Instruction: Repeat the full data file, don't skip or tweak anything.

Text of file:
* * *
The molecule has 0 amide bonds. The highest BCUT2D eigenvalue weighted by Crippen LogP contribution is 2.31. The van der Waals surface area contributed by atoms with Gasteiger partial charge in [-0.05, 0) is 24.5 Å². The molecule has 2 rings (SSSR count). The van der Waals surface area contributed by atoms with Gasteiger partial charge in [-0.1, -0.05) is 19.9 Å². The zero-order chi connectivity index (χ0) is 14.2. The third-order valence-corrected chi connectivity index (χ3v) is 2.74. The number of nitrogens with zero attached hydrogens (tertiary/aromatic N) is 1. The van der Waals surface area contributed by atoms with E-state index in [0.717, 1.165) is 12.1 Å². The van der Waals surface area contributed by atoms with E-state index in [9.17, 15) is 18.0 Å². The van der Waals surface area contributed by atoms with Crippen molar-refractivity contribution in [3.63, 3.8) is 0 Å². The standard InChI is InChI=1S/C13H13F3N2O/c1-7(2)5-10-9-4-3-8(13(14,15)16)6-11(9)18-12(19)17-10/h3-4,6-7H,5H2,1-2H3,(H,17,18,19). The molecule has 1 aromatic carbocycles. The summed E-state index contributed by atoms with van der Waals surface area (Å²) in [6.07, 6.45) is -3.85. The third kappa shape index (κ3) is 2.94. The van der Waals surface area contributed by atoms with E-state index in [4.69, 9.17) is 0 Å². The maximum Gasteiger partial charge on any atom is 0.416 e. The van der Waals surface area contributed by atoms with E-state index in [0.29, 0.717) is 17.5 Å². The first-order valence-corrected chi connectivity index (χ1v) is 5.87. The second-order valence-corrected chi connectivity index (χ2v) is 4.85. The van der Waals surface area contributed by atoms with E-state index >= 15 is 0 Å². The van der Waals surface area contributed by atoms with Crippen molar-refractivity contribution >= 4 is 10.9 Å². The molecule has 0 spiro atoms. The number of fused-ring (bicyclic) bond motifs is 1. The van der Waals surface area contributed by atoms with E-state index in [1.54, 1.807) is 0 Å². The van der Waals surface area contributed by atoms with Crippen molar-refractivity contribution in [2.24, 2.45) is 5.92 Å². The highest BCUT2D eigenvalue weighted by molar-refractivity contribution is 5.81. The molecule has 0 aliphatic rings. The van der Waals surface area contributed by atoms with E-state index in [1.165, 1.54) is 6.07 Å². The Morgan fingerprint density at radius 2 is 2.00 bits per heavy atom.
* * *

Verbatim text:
The molecule has 0 amide bonds. The highest BCUT2D eigenvalue weighted by Crippen LogP contribution is 2.31. The van der Waals surface area contributed by atoms with Gasteiger partial charge in [-0.05, 0) is 24.5 Å². The molecule has 2 rings (SSSR count). The van der Waals surface area contributed by atoms with Gasteiger partial charge in [-0.1, -0.05) is 19.9 Å². The zero-order chi connectivity index (χ0) is 14.2. The third-order valence-corrected chi connectivity index (χ3v) is 2.74. The number of nitrogens with zero attached hydrogens (tertiary/aromatic N) is 1. The van der Waals surface area contributed by atoms with E-state index in [0.717, 1.165) is 12.1 Å². The van der Waals surface area contributed by atoms with E-state index in [9.17, 15) is 18.0 Å². The van der Waals surface area contributed by atoms with Crippen molar-refractivity contribution in [3.63, 3.8) is 0 Å². The standard InChI is InChI=1S/C13H13F3N2O/c1-7(2)5-10-9-4-3-8(13(14,15)16)6-11(9)18-12(19)17-10/h3-4,6-7H,5H2,1-2H3,(H,17,18,19). The molecule has 1 aromatic carbocycles. The summed E-state index contributed by atoms with van der Waals surface area (Å²) in [6.07, 6.45) is -3.85. The third kappa shape index (κ3) is 2.94. The van der Waals surface area contributed by atoms with E-state index in [4.69, 9.17) is 0 Å². The maximum Gasteiger partial charge on any atom is 0.416 e. The van der Waals surface area contributed by atoms with E-state index in [0.29, 0.717) is 17.5 Å². The first-order valence-corrected chi connectivity index (χ1v) is 5.87. The second-order valence-corrected chi connectivity index (χ2v) is 4.85. The van der Waals surface area contributed by atoms with E-state index >= 15 is 0 Å². The van der Waals surface area contributed by atoms with Crippen molar-refractivity contribution >= 4 is 10.9 Å². The molecule has 0 spiro atoms. The number of fused-ring (bicyclic) bond motifs is 1. The van der Waals surface area contributed by atoms with E-state index in [1.54, 1.807) is 0 Å². The van der Waals surface area contributed by atoms with Crippen molar-refractivity contribution in [2.24, 2.45) is 5.92 Å². The highest BCUT2D eigenvalue weighted by molar-refractivity contribution is 5.81. The molecule has 0 aliphatic rings. The van der Waals surface area contributed by atoms with E-state index in [1.165, 1.54) is 6.07 Å². The Morgan fingerprint density at radius 2 is 2.00 bits per heavy atom.